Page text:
Amar G. Bose, the visionary Indian-American engineer and inventor, famous for making high-quality Bose audio systems bearing his name and speakers for home users, auditoriums and automobiles, is dead.
WASHINGTON – Amar G. Bose, the visionary Indian-American engineer and inventor, famous for making high-quality Bose audio systems bearing his name and speakers for home users, auditoriums and automobiles, is dead.
The billionaire entrepreneur and founder and chairman of the privately held Bose Corporation, died at his home in Wayland, Massachusetts, Friday, The New York Times reported. He was 83.
His death was confirmed by his son, Dr Vanu G. Bose.
As company, Bose focused relentlessly on acoustic engineering innovation. His speakers, though expensive, earned a reputation for bringing concert-hall-quality audio into the home, the Times said.
Though his first speakers fell short of expectations, Bose kept at it. In 1968, he introduced the Bose 901 Direct/Reflecting speaker system, which became a best seller for more than 25 years and firmly entrenched Bose, based in Framingham, Massachusetts, as a leader in a highly competitive audio components marketplace.
Later inventions included the popular Bose Wave radio and the Bose noise-cancelling headphones, which were so effective they were adopted by the military and commercial pilots, according to the Times.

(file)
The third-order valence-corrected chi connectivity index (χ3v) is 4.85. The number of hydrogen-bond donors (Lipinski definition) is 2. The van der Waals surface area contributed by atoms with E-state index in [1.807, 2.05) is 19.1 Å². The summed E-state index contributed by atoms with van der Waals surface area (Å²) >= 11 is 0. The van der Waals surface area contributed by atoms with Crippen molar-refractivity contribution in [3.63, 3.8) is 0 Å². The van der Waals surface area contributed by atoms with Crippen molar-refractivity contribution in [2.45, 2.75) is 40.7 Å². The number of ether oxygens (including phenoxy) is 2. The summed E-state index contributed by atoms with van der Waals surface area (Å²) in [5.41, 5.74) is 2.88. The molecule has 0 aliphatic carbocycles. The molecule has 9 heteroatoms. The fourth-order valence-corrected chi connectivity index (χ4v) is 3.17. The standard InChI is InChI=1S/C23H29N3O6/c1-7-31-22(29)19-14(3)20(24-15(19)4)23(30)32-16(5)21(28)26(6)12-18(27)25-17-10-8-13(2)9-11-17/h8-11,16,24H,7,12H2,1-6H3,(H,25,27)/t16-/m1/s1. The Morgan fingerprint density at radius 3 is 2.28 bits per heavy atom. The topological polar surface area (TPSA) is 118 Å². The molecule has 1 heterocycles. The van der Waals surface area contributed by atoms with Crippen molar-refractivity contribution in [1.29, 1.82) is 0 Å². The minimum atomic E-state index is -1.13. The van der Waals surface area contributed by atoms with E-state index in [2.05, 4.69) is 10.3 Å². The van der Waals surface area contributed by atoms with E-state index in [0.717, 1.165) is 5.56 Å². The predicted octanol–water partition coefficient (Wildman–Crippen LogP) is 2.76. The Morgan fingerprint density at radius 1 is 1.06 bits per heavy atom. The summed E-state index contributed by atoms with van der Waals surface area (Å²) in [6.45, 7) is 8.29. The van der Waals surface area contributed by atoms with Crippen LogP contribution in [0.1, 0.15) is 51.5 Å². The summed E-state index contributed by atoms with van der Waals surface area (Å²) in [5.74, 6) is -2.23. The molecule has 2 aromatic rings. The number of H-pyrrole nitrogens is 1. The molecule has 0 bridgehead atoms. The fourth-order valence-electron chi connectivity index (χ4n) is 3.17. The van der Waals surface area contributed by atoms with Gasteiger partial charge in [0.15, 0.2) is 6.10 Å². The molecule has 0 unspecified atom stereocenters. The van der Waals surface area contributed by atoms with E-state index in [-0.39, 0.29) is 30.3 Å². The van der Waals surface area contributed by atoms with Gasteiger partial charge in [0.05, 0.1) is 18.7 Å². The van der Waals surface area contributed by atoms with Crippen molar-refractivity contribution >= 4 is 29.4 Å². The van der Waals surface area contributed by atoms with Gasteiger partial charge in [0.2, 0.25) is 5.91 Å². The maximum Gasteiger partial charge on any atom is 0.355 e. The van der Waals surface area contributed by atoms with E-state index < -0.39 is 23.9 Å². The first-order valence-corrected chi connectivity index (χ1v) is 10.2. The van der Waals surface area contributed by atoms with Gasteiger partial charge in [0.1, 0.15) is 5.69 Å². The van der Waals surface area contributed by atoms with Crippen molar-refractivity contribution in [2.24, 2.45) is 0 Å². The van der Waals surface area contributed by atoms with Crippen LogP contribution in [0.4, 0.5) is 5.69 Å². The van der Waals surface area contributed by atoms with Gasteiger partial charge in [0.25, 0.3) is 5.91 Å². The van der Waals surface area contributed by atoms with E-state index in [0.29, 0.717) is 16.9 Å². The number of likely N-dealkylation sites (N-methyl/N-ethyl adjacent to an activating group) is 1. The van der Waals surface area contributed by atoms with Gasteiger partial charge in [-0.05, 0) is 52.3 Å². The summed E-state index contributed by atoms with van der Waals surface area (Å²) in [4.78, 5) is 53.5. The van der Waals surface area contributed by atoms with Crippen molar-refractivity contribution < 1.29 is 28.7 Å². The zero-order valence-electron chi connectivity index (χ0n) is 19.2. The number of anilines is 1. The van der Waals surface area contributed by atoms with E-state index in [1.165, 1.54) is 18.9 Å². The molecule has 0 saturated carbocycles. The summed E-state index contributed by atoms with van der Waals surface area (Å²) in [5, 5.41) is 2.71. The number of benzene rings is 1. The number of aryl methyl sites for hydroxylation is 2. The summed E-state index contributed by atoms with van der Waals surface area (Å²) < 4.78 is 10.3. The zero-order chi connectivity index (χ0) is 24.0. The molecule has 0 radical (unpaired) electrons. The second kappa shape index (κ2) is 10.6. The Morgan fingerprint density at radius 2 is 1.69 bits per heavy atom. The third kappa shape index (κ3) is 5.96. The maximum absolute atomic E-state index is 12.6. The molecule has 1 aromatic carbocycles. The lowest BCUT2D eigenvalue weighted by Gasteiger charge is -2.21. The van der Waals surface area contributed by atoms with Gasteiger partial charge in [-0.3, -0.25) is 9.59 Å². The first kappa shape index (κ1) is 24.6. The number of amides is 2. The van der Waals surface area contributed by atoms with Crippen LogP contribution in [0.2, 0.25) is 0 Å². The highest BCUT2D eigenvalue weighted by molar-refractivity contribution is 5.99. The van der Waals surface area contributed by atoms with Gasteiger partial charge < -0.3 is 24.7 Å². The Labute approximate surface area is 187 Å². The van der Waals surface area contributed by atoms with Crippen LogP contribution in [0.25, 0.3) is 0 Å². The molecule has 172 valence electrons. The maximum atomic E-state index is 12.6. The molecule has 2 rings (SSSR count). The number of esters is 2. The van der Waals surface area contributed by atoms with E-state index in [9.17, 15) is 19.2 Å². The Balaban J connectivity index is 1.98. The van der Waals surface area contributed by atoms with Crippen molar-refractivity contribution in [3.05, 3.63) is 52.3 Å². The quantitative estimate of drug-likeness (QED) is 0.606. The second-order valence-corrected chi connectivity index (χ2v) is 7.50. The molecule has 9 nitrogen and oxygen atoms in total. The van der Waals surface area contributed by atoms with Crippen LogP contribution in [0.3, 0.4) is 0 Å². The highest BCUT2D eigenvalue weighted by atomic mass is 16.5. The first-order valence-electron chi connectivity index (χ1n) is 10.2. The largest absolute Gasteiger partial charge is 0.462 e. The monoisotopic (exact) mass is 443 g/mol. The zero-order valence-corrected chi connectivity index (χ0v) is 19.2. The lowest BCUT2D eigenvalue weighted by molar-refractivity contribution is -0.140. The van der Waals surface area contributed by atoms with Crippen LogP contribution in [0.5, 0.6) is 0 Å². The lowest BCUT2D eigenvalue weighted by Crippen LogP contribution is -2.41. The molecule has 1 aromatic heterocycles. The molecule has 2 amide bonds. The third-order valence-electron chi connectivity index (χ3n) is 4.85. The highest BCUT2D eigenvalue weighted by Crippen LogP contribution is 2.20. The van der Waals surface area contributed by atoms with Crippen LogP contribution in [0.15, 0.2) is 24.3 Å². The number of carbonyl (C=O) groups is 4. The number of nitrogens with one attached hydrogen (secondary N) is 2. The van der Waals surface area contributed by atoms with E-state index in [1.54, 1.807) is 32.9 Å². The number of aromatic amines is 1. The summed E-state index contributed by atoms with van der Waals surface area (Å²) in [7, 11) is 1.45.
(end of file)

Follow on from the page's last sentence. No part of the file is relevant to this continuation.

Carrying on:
Bose’s devotion to research was matched by his passion for teaching. Having earned his bachelor’s, master’s and doctorate degrees in electrical engineering at the Massachusetts Institute of Technology in the 1950s, Bose returned from a Fulbright scholarship at the National Physical Laboratory in New Delhi and joined the MIT faculty in 1956.
Amar Gopal Bose was born Nov 2, 1929, in Philadelphia. His father, Noni Gopal Bose, was a Bengali freedom fighter who was studying physics at Calcutta University when he was arrested and imprisoned for his opposition to British rule in India.
He escaped and fled to the US in 1920, where he married an American schoolteacher.
At age 13, Bose began repairing radio sets for pocket money for repair shops in Philadelphia. During World War II, when his father’s import business struggled, Bose’s electronics repairs helped support the family, the Times said.
Bose and his ex-wife, Prema, had two children, Vanu, now the head of his own company, Vanu Inc. in Cambridge, Massachusetts, and Maya Bose, who survive him, as does his second wife, Ursula, and one grandchild.